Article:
The purpose of this article is to explain in a brief way what must be done to settle properly the affairs of a person who has died.
The first matter that must be resolved is to choose what person or persons are in charge of administering the estate of the deceased person. If the deceased had a valid will, then the will would name the person in charge. This person is called an estate trustee (formerly called an executor or executrix). If there is no will, then the law has a procedure which allows anyone with a close connection to the deceased to apply to the court to be the person who administers the estate. Generally the closest relative to the deceased will be chosen. The person so approved by the court is called an estate trustee without a will (formerly called an administrator or administratrix). The government’s Public Trustee does not automatically administer the estate if there is no will. The Public Trustee will only reluctantly get involved if there is no proper relative or creditor who will step forward to apply for the job of administrator.
An estate trustee gets his or her authority to administer the estate from the will and therefore need not necessarily apply to the court to get the court’s authority to act in the estate’s name. However, when the value of the assets of the estate are high (generally assets over $25,000.00 in value) or for certain types of assets such as stocks, the estate trustee will have to apply for court authority. If he or she does not, the people with whom he or she must deal with to transfer assets will not accept his or her authority. The estate trustee applies to the Ontario Court (General Division) to obtain “Certificate of Appointment of Estate Trustee with a Will” (formerly called letters probate). The Certificate of Appointment of Estate Trustee with a Will show to persons dealing with the estate that the will has been duly proved and registered with the Court and that the estate trustee has authority to act on behalf of the estate. In a small estate, a notarial copy of the will (a lawyer certifying that the copy is a true copy of the original will) will often convince people that the estate trustee has authority so that the estate trustee will not have to go to the expense and time of obtaining probate.
If there is no will, the person who wishes to be the “estate trustee without a will” applies to the Court for “Certificate of Appointment of Estate Trustee without a Will”. Unfortunately in small estates, if there is no will a Certificate of Appointment of Estate Trustee without a Will will usually have to be obtained because it is the only authority people dealing with the estate accept. Sometimes however those third parties will accept a statutory declaration from a widow or widower that the estate was only a certain size and that the widow or widower is the only person entitled to the assets of the estate.
The first obligation of an estate trustee
The second obligation of the estate trustee
The third obligation of the estate trustee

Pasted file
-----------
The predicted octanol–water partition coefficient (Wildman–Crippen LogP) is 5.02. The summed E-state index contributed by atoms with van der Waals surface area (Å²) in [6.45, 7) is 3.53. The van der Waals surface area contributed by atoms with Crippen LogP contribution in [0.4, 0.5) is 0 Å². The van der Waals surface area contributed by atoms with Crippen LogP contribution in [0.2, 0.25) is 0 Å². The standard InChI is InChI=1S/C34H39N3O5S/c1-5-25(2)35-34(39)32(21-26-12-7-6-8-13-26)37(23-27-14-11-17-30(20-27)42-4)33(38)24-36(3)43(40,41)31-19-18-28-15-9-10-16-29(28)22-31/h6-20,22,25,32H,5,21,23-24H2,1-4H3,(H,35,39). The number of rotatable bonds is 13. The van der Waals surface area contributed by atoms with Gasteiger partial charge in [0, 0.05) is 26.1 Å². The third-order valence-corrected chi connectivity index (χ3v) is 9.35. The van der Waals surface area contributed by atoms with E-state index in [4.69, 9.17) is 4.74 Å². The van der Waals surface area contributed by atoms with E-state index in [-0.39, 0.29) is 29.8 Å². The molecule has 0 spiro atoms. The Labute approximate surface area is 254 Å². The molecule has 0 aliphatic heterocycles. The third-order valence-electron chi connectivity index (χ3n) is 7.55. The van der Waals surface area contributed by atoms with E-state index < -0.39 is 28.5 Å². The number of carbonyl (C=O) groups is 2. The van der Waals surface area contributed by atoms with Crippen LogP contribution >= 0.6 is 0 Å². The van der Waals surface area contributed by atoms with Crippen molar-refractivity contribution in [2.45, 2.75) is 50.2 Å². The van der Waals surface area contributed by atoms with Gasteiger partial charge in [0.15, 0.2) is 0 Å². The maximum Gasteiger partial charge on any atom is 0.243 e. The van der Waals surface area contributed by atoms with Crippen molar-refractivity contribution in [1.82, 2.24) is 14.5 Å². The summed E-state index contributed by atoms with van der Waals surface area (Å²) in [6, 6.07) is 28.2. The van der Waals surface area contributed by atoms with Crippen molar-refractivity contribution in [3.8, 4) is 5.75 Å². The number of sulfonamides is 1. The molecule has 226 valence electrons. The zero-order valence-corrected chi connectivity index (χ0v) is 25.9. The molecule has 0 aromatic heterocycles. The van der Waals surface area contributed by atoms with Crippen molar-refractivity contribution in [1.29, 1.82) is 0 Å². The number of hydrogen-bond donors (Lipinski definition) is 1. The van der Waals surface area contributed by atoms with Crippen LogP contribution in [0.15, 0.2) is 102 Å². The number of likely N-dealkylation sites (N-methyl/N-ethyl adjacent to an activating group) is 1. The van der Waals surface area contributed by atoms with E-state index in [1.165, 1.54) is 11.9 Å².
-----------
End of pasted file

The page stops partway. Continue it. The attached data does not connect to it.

is to settle the deceased’s debts and liabilities. The estate trustee would pay all valid claims of creditors. He or she would also defend all claims thought not to be valid. If there is not enough money in the estate to satisfy creditors, the deceased’s family is not responsible for those debts but the creditors would get paid less in accordance with the legal rules as to the preference of creditors. A special liability of the estate which might have to be resolved is a claim by a spouse or dependant of the deceased under the Family Law Act for an equalization of assets or for support under the Dependant Relief provisions of the Succession Law Reform Act or claims under both acts. The estate trustee would prepare the final year’s income tax return and make sure that all previous years tax returns have been filed. He or she would apply for a final tax clearance certificate. There are no estate taxes or succession duties in Ontario presently but death may result in additional taxes owing in the year of death. For instance, if one dies owning a stock which has increased in value since the time it was bought and the stock is not passed on to the deceased’s spouse, then in the year of death there is a deemed disposition, and capital gains tax is payable.
Once all of the debts and liabilities have been paid the estate trustee can distribute the estate as dictated by the will. If there is no will, then the estate trustee without a will distributes the estate to relatives as prescribed by law in the Succession Law Reform Act. The government does not get any share of the estate unless there are no relatives. A spouse does not necessarily get all of the estate but the children may share depending on the amount of the estate.
This has been a very simplified explanation of what an estate trustee does. I did not discuss other obligations estate trustees may have such as administering continuing trusts, tax planning or accounting to the beneficiaries and the courts. I did not discuss what compensation estate trustees are allowed to take for their work.
The role of the lawyer is to advise firstly the estate trustee of his or her duties and all matters in connection with administering the estate. Secondly, if necessary, the lawyer will prepare the application to the court to obtain authority. Thirdly, the lawyer will prepare the documents necessary to transfer assets. And fourthly, the lawyer will prepare relevant documents to be signed by the beneficiaries.